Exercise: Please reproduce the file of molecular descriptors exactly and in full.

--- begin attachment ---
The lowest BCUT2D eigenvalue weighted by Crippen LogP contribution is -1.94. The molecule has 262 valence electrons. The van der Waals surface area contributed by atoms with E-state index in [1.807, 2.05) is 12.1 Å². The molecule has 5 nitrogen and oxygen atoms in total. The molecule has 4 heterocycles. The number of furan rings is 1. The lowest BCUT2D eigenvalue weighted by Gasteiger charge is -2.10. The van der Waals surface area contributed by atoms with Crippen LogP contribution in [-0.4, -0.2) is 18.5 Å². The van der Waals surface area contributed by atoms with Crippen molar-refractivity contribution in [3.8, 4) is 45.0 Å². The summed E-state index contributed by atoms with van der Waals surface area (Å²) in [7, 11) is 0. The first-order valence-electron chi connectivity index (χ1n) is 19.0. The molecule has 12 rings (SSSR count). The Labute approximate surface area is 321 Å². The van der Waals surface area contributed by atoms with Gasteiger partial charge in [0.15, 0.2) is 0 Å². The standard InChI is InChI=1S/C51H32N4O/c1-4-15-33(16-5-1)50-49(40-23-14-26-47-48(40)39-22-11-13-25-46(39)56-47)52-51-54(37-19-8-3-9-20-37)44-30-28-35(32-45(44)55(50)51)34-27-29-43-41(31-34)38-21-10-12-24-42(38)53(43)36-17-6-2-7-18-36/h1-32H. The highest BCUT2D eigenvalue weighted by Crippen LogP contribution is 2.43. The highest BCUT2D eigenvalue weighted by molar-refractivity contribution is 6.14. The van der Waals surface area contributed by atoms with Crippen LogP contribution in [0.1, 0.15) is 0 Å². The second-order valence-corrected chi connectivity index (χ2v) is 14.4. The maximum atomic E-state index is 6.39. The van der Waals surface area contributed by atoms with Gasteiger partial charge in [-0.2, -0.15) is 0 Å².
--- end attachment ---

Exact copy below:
The lowest BCUT2D eigenvalue weighted by Crippen LogP contribution is -1.94. The molecule has 262 valence electrons. The van der Waals surface area contributed by atoms with E-state index in [1.807, 2.05) is 12.1 Å². The molecule has 5 nitrogen and oxygen atoms in total. The molecule has 4 heterocycles. The number of furan rings is 1. The lowest BCUT2D eigenvalue weighted by Gasteiger charge is -2.10. The van der Waals surface area contributed by atoms with Crippen LogP contribution in [-0.4, -0.2) is 18.5 Å². The van der Waals surface area contributed by atoms with Crippen molar-refractivity contribution in [3.8, 4) is 45.0 Å². The summed E-state index contributed by atoms with van der Waals surface area (Å²) in [7, 11) is 0. The first-order valence-electron chi connectivity index (χ1n) is 19.0. The molecule has 12 rings (SSSR count). The Labute approximate surface area is 321 Å². The van der Waals surface area contributed by atoms with Gasteiger partial charge in [0.15, 0.2) is 0 Å². The standard InChI is InChI=1S/C51H32N4O/c1-4-15-33(16-5-1)50-49(40-23-14-26-47-48(40)39-22-11-13-25-46(39)56-47)52-51-54(37-19-8-3-9-20-37)44-30-28-35(32-45(44)55(50)51)34-27-29-43-41(31-34)38-21-10-12-24-42(38)53(43)36-17-6-2-7-18-36/h1-32H. The highest BCUT2D eigenvalue weighted by Crippen LogP contribution is 2.43. The highest BCUT2D eigenvalue weighted by molar-refractivity contribution is 6.14. The van der Waals surface area contributed by atoms with Crippen LogP contribution in [0.1, 0.15) is 0 Å². The second-order valence-corrected chi connectivity index (χ2v) is 14.4. The maximum atomic E-state index is 6.39. The van der Waals surface area contributed by atoms with Gasteiger partial charge in [-0.2, -0.15) is 0 Å².